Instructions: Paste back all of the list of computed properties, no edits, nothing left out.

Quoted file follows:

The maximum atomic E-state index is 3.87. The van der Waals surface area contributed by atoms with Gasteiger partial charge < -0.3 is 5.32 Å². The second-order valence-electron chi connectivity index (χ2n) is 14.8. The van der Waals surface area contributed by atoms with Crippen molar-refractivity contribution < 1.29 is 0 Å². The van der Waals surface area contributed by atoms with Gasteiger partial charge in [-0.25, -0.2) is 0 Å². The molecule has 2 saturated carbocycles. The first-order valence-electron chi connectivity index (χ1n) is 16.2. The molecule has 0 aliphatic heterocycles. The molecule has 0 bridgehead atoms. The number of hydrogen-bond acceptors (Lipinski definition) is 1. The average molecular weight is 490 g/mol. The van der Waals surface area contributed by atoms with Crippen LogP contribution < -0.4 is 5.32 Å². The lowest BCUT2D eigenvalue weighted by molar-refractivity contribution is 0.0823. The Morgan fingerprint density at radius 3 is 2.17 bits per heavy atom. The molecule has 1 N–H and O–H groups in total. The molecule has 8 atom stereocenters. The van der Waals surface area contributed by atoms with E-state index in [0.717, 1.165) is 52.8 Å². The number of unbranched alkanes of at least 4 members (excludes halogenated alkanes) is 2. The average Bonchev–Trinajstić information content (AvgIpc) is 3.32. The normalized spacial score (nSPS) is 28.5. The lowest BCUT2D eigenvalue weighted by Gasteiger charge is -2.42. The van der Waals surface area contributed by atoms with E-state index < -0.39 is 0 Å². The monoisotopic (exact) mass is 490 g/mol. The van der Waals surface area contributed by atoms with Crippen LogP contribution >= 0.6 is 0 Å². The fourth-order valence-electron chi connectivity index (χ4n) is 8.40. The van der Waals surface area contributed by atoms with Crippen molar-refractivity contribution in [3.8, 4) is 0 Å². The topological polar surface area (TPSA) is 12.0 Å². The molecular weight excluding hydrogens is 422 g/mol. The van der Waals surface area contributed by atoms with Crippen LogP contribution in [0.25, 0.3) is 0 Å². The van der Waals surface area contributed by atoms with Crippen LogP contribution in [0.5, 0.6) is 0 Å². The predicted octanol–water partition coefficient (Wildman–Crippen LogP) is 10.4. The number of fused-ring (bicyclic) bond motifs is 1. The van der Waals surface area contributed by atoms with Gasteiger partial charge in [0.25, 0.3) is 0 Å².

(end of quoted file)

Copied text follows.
The maximum atomic E-state index is 3.87. The van der Waals surface area contributed by atoms with Gasteiger partial charge < -0.3 is 5.32 Å². The second-order valence-electron chi connectivity index (χ2n) is 14.8. The van der Waals surface area contributed by atoms with Crippen molar-refractivity contribution < 1.29 is 0 Å². The van der Waals surface area contributed by atoms with Gasteiger partial charge in [-0.25, -0.2) is 0 Å². The molecule has 2 saturated carbocycles. The first-order valence-electron chi connectivity index (χ1n) is 16.2. The molecule has 0 aliphatic heterocycles. The molecule has 0 bridgehead atoms. The number of hydrogen-bond acceptors (Lipinski definition) is 1. The average molecular weight is 490 g/mol. The van der Waals surface area contributed by atoms with Crippen LogP contribution < -0.4 is 5.32 Å². The lowest BCUT2D eigenvalue weighted by molar-refractivity contribution is 0.0823. The Morgan fingerprint density at radius 3 is 2.17 bits per heavy atom. The molecule has 1 N–H and O–H groups in total. The molecule has 8 atom stereocenters. The van der Waals surface area contributed by atoms with E-state index in [0.717, 1.165) is 52.8 Å². The number of unbranched alkanes of at least 4 members (excludes halogenated alkanes) is 2. The average Bonchev–Trinajstić information content (AvgIpc) is 3.32. The normalized spacial score (nSPS) is 28.5. The lowest BCUT2D eigenvalue weighted by Gasteiger charge is -2.42. The van der Waals surface area contributed by atoms with E-state index < -0.39 is 0 Å². The monoisotopic (exact) mass is 490 g/mol. The van der Waals surface area contributed by atoms with Crippen LogP contribution >= 0.6 is 0 Å². The fourth-order valence-electron chi connectivity index (χ4n) is 8.40. The van der Waals surface area contributed by atoms with Crippen molar-refractivity contribution in [3.8, 4) is 0 Å². The topological polar surface area (TPSA) is 12.0 Å². The molecular weight excluding hydrogens is 422 g/mol. The van der Waals surface area contributed by atoms with Crippen LogP contribution in [0.25, 0.3) is 0 Å². The van der Waals surface area contributed by atoms with Crippen LogP contribution in [0.5, 0.6) is 0 Å². The predicted octanol–water partition coefficient (Wildman–Crippen LogP) is 10.4. The number of fused-ring (bicyclic) bond motifs is 1. The van der Waals surface area contributed by atoms with Gasteiger partial charge in [0.25, 0.3) is 0 Å².